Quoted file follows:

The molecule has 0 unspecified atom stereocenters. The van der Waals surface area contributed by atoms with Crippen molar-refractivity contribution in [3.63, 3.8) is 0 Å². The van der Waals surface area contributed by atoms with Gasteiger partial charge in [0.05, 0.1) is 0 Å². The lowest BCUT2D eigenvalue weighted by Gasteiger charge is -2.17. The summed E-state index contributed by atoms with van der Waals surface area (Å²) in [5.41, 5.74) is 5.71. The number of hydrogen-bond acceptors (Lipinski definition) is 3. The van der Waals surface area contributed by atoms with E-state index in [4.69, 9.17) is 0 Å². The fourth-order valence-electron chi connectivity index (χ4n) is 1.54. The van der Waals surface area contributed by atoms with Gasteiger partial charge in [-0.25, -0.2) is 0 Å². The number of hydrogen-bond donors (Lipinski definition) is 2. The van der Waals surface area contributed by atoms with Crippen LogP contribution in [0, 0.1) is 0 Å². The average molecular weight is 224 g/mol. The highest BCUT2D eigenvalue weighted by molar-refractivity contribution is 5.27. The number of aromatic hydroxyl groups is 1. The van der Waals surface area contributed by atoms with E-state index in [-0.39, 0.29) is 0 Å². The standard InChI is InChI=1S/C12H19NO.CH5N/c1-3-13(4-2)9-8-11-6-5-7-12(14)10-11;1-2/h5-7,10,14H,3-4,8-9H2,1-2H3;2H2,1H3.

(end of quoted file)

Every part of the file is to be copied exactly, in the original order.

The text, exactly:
The molecule has 0 unspecified atom stereocenters. The van der Waals surface area contributed by atoms with Crippen molar-refractivity contribution in [3.63, 3.8) is 0 Å². The van der Waals surface area contributed by atoms with Gasteiger partial charge in [0.05, 0.1) is 0 Å². The lowest BCUT2D eigenvalue weighted by Gasteiger charge is -2.17. The summed E-state index contributed by atoms with van der Waals surface area (Å²) in [5.41, 5.74) is 5.71. The number of hydrogen-bond acceptors (Lipinski definition) is 3. The van der Waals surface area contributed by atoms with E-state index in [4.69, 9.17) is 0 Å². The fourth-order valence-electron chi connectivity index (χ4n) is 1.54. The van der Waals surface area contributed by atoms with Gasteiger partial charge in [-0.25, -0.2) is 0 Å². The number of hydrogen-bond donors (Lipinski definition) is 2. The van der Waals surface area contributed by atoms with Crippen LogP contribution in [0, 0.1) is 0 Å². The average molecular weight is 224 g/mol. The highest BCUT2D eigenvalue weighted by molar-refractivity contribution is 5.27. The number of aromatic hydroxyl groups is 1. The van der Waals surface area contributed by atoms with E-state index in [-0.39, 0.29) is 0 Å². The standard InChI is InChI=1S/C12H19NO.CH5N/c1-3-13(4-2)9-8-11-6-5-7-12(14)10-11;1-2/h5-7,10,14H,3-4,8-9H2,1-2H3;2H2,1H3.